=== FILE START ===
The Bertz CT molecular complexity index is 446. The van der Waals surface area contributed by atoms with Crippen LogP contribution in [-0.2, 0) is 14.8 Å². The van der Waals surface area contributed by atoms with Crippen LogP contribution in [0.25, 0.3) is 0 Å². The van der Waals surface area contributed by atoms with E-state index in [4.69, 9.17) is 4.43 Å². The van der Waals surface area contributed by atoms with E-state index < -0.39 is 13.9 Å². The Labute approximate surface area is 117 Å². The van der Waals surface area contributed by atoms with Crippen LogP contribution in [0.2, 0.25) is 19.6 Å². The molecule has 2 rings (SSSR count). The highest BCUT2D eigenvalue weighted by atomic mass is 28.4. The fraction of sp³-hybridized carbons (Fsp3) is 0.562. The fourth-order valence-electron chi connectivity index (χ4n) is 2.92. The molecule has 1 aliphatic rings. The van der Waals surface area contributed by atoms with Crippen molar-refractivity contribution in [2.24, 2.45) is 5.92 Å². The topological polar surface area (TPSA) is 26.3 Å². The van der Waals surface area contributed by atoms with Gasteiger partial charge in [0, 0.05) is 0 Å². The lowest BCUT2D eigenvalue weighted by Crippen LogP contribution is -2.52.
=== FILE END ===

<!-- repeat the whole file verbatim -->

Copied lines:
The Bertz CT molecular complexity index is 446. The van der Waals surface area contributed by atoms with Crippen LogP contribution in [-0.2, 0) is 14.8 Å². The van der Waals surface area contributed by atoms with Crippen LogP contribution in [0.25, 0.3) is 0 Å². The van der Waals surface area contributed by atoms with E-state index in [4.69, 9.17) is 4.43 Å². The van der Waals surface area contributed by atoms with E-state index < -0.39 is 13.9 Å². The Labute approximate surface area is 117 Å². The van der Waals surface area contributed by atoms with Crippen LogP contribution in [0.2, 0.25) is 19.6 Å². The molecule has 2 rings (SSSR count). The highest BCUT2D eigenvalue weighted by atomic mass is 28.4. The fraction of sp³-hybridized carbons (Fsp3) is 0.562. The fourth-order valence-electron chi connectivity index (χ4n) is 2.92. The molecule has 1 aliphatic rings. The van der Waals surface area contributed by atoms with Crippen molar-refractivity contribution in [2.24, 2.45) is 5.92 Å². The topological polar surface area (TPSA) is 26.3 Å². The van der Waals surface area contributed by atoms with Gasteiger partial charge in [0, 0.05) is 0 Å². The lowest BCUT2D eigenvalue weighted by Crippen LogP contribution is -2.52.